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Tracey Wood is a widely respected resource for criminal and OWI-related defense. As an author and attorney, her work is frequently cited by other defense attorneys, prosecutors, and even judges.

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OWI Fourth Offense and More in Wisconsin

A fourth operating while intoxicated (OWI) offense may be classified as a felony or misdemeanor, depending on the date of your last conviction. However, even if you are charged with the lesser misdemeanor offense, a fourth drunk-driving conviction will most certainly include mandatory jail time, a long revocation of operating privileges, and large fines. Because the stakes are so high, working with a seasoned OWI defense attorney is highly recommended if you have recently been charged with a fourth offense.

Penalties for a Fourth OWI Offense

If you are arrested for a fourth OWI, and your last conviction was more than five years ago, you will be charged with a misdemeanor offense. The penalties for a misdemeanor fourth offense could include 60 days to one year behind bars, $600-$1,000 in fines, an alcohol assessment, and a two- to three-year license revocation. As a condition of your license reinstatement, you may also be required to have an ignition interlock device mounted in your car for a period of one to three years.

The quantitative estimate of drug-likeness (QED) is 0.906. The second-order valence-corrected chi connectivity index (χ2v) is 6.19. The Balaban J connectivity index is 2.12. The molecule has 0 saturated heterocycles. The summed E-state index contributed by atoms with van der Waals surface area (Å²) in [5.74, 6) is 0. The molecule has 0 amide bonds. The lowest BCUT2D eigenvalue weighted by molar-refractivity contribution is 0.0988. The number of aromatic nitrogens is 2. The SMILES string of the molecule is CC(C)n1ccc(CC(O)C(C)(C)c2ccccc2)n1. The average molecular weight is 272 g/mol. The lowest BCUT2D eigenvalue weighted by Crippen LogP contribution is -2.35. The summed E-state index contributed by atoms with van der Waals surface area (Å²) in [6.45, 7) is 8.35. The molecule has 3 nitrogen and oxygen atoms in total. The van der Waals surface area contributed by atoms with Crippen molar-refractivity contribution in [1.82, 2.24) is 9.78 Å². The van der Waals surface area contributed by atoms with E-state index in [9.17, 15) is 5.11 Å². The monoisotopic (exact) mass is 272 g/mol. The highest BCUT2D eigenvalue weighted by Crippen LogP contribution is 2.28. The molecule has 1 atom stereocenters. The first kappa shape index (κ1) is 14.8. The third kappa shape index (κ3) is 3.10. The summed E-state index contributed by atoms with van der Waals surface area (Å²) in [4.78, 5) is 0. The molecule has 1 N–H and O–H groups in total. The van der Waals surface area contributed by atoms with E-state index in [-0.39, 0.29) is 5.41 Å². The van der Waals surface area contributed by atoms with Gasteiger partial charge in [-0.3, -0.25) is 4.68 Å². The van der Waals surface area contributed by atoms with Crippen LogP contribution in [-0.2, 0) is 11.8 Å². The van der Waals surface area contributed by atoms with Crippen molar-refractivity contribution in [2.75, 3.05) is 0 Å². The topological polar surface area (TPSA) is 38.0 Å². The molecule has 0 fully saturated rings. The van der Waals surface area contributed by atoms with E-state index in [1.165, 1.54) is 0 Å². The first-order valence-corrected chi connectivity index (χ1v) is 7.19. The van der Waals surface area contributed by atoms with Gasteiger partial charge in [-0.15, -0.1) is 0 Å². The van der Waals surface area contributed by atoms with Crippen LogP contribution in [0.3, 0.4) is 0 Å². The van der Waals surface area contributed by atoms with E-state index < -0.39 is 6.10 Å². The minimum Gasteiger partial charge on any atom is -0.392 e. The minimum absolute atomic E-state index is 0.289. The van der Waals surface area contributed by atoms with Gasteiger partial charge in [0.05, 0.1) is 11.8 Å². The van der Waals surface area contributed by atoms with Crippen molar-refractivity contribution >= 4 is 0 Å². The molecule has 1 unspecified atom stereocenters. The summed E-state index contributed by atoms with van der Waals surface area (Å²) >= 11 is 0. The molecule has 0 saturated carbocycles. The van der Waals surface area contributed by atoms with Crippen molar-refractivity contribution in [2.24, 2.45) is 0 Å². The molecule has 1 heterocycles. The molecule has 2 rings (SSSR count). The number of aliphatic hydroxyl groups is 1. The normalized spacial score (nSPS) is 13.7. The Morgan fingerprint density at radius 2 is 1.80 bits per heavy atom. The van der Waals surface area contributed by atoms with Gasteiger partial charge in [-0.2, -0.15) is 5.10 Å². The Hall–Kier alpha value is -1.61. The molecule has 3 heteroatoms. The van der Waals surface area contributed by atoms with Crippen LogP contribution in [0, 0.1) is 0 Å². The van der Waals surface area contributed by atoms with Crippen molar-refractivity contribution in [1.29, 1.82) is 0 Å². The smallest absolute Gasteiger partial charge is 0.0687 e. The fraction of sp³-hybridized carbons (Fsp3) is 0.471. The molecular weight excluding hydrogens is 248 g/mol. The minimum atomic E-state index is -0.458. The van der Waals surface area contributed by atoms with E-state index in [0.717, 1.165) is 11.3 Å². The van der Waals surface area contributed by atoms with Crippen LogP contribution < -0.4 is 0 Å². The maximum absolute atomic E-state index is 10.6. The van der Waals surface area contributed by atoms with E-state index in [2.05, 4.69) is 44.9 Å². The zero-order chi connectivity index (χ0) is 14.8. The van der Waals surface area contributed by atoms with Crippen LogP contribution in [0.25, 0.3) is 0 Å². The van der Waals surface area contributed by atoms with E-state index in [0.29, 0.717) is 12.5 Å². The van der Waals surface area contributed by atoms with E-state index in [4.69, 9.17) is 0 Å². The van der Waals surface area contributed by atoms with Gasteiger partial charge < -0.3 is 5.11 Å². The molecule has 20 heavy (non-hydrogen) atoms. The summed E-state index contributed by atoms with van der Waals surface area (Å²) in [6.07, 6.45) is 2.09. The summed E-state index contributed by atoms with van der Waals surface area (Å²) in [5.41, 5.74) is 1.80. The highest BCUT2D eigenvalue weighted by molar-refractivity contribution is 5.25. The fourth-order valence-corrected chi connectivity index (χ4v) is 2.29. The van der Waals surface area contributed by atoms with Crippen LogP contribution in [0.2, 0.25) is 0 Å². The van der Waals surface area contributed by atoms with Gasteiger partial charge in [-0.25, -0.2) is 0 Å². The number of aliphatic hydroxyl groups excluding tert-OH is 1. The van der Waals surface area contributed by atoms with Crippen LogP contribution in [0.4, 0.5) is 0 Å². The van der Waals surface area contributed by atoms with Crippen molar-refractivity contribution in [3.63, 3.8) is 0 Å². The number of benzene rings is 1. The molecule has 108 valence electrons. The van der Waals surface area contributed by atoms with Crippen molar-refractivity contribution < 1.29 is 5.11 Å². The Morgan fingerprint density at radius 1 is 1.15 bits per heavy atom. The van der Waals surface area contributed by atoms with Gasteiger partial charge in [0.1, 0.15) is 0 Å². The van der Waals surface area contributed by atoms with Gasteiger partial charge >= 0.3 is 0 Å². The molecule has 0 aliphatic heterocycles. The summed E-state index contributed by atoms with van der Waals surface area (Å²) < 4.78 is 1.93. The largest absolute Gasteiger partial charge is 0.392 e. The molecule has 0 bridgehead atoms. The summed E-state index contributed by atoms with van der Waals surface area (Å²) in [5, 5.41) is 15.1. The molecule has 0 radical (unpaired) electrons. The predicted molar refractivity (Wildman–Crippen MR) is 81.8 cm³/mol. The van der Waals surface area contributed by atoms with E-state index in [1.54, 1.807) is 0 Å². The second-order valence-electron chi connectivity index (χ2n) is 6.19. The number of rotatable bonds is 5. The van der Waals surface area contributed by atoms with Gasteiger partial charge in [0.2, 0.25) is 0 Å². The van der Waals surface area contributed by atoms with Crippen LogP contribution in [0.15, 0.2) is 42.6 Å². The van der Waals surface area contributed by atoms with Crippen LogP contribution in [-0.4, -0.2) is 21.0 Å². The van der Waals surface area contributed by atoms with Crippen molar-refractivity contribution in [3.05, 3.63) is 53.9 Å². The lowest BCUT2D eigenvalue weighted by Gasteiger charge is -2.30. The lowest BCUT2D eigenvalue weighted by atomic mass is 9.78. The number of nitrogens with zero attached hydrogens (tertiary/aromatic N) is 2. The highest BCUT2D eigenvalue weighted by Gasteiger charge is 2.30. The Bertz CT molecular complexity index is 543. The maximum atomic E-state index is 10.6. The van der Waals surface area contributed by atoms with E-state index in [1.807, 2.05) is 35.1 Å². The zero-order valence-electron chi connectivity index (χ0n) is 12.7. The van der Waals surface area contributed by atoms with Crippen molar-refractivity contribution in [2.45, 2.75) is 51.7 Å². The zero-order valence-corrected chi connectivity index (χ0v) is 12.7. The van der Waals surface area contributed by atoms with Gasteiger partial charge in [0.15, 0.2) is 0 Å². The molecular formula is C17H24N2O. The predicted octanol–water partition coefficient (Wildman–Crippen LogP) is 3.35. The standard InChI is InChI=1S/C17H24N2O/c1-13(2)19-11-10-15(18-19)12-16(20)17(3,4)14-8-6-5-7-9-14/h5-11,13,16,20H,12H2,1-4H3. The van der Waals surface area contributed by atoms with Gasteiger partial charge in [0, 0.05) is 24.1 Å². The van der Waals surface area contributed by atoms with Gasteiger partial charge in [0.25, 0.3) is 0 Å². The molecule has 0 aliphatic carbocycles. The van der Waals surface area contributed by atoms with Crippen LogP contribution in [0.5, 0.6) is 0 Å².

A fourth offense within five years of the last conviction is classified a Class H Felony. If found guilty of this charge, the court may sentence you to anywhere from six months to six years of incarceration, fines ranging from $600-$10,000, an alcohol assessment, and a two- to three-year license revocation. Again, you will be required to have an ignition interlock device in your vehicle for one to three years.

A felony will result in much more than a harsher sentence—you will also lose certain rights you may currently take for granted, such as the rights to vote and own firearms. You could also be denied employment or housing due to your criminal background.

Penalties for More than Four OWI Offenses

After four OWIs, any subsequent drunk-driving offense—no matter when it occurs—is classified as a felony, punishable by at least six months behind bars. For a seventh or higher offense, prison time starts at three years and can go up to 10 years of higher. In addition, you could be charged up to $25,000 in fines.

Call Tracey Wood & Associates Today

A fourth or higher OWI offense has the potential to take away your freedom for a substantial period of time. At Tracey Wood & Associates, our attorneys understand the toll that a drunk-driving charge can have on your life, and will do everything they can to ensure your best interests are protected at this time.

For more information on our representation, please complete our online form now to schedule a time for your no-obligation case evaluation.

Penalties for More than Four OWI Offenses

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